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Post-discharge needs of mental patients without family resources : a study of a group of women who were formerly long-term patients at Provincial Mental Hospital, B.C., 1957-1958 Kern, George Herman

Abstract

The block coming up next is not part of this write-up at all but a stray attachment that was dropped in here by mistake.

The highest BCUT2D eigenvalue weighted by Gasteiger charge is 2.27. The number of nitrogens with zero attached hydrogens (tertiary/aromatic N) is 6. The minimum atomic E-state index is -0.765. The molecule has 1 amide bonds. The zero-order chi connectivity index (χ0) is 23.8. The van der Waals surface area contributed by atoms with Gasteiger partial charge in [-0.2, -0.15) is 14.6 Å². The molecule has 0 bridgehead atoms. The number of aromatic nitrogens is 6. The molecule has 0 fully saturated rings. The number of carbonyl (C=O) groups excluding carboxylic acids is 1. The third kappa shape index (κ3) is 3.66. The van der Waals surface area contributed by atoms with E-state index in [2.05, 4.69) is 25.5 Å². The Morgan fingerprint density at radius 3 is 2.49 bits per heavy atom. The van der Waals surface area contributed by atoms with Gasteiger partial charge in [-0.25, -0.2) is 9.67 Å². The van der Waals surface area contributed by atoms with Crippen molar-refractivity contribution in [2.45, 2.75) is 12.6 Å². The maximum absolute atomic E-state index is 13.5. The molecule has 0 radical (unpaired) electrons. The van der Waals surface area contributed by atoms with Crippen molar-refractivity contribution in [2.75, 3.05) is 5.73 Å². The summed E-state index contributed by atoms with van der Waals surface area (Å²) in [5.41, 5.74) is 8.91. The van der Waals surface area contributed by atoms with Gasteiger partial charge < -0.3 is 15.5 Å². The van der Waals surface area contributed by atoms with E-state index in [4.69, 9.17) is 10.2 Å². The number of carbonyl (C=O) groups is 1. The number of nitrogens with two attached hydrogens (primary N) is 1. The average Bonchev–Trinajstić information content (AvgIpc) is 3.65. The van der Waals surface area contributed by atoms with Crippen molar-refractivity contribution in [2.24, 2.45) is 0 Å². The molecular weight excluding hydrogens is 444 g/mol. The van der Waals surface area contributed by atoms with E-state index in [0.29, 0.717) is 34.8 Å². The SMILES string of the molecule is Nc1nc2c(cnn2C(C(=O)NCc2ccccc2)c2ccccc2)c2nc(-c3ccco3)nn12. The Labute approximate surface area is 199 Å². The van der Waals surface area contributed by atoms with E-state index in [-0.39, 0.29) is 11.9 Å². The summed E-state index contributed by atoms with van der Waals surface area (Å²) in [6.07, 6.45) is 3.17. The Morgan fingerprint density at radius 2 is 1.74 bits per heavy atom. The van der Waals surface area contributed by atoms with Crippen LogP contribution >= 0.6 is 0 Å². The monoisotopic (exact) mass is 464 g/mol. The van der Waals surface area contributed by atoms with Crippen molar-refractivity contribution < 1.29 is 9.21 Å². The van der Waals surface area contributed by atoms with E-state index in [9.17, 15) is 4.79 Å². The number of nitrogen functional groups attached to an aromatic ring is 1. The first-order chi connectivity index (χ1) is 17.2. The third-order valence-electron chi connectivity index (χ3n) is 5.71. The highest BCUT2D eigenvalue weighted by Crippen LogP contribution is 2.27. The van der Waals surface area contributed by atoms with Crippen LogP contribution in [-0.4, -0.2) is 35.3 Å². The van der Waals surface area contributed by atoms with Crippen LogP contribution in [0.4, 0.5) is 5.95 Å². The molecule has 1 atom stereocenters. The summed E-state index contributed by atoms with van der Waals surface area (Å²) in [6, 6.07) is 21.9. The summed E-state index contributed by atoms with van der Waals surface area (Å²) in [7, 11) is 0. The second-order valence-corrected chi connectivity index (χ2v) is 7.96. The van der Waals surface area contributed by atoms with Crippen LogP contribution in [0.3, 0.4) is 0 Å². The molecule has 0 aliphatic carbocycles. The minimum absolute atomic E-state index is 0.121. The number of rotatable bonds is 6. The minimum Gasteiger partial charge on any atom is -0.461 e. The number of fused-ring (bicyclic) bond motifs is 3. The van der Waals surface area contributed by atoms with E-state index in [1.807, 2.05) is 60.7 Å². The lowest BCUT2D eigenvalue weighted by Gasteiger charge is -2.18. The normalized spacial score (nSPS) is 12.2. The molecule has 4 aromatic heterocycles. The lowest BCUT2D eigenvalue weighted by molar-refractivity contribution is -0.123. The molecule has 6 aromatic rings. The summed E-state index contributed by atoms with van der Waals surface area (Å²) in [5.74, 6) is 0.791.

This study surveys the personal circumstances and situations upon discharge, of young women who have been in the Provincial Mental Hospital a number of years, and have no home to which to return* It was found that nine out of ten patients without usable family resources have problems of such a nature on discharge as to require the services of a social worker. Their problems include obtaining work or maintenance to meet their basic needs of food, clothing, and shelter. They also need personal assistance and encouragement in obtaining employment, making new friends and acquaintances, and participating in recreational activities. The method used was to compile pertinent information from the hospital files of patients aged thirty-five and under, who left on "probationary discharge to self" during a given one-year period (actually, July 1, 1957 "to June 50, 1958). Eighteen patients were found to meet this criteria, whose cases could be studied extensively. The findings suggest that the average patient without family resources has come from a home in which there has been much stress, and is limited in educational, vocational, and social skills (e.g., lack of friends and acquaintances, relationships with the opposite sex, etc.). Social workers, both at the hospital and in welfare agencies throughout British Columbia, were active in helping approximately 90 percent of these patients meet their needs. Such help included making arrangements for finances, job finding, accommodation finding, transportation, and providing emotional support. Only 56 percent of these patients were able to make an adjustment that did not result in re-admission to the hospital: which suggests that follow-up, and after-care programs should be strengthened to include more extensive use of hostels (such as the Vista in Vancouver), and of family care programs. The possibility of smaller local centres for psychiatric care is another idea that merits consideration, to avoid prolonged separation from the community in which the patient is to return.

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